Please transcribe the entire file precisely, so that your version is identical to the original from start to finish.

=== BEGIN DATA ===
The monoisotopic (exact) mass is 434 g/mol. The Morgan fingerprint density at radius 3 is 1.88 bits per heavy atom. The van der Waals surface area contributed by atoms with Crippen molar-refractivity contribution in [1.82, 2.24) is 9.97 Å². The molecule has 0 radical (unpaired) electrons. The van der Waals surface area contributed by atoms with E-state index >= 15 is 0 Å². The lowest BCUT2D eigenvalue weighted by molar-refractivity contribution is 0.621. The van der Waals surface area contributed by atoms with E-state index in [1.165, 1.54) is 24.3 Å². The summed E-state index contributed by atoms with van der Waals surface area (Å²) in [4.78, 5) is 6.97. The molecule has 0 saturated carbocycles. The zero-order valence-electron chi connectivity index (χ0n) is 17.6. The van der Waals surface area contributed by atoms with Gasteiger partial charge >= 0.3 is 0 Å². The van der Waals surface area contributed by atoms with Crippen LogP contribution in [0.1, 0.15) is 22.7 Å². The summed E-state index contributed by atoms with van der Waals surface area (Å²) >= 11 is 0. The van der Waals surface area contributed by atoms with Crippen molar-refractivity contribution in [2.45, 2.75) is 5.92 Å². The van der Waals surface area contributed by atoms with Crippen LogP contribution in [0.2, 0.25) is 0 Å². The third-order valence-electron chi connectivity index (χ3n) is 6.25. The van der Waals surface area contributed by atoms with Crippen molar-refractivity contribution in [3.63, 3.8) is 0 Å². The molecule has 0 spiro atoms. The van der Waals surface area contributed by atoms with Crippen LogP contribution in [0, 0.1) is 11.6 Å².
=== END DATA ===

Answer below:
The monoisotopic (exact) mass is 434 g/mol. The Morgan fingerprint density at radius 3 is 1.88 bits per heavy atom. The van der Waals surface area contributed by atoms with Crippen molar-refractivity contribution in [1.82, 2.24) is 9.97 Å². The molecule has 0 radical (unpaired) electrons. The van der Waals surface area contributed by atoms with E-state index >= 15 is 0 Å². The lowest BCUT2D eigenvalue weighted by molar-refractivity contribution is 0.621. The van der Waals surface area contributed by atoms with E-state index in [1.165, 1.54) is 24.3 Å². The summed E-state index contributed by atoms with van der Waals surface area (Å²) in [4.78, 5) is 6.97. The molecule has 0 saturated carbocycles. The zero-order valence-electron chi connectivity index (χ0n) is 17.6. The van der Waals surface area contributed by atoms with Gasteiger partial charge >= 0.3 is 0 Å². The van der Waals surface area contributed by atoms with Crippen LogP contribution in [0.1, 0.15) is 22.7 Å². The summed E-state index contributed by atoms with van der Waals surface area (Å²) >= 11 is 0. The van der Waals surface area contributed by atoms with Crippen molar-refractivity contribution in [2.45, 2.75) is 5.92 Å². The van der Waals surface area contributed by atoms with Crippen LogP contribution in [0.2, 0.25) is 0 Å². The third-order valence-electron chi connectivity index (χ3n) is 6.25. The van der Waals surface area contributed by atoms with Crippen molar-refractivity contribution in [3.63, 3.8) is 0 Å². The molecule has 0 spiro atoms. The van der Waals surface area contributed by atoms with Crippen LogP contribution in [0, 0.1) is 11.6 Å².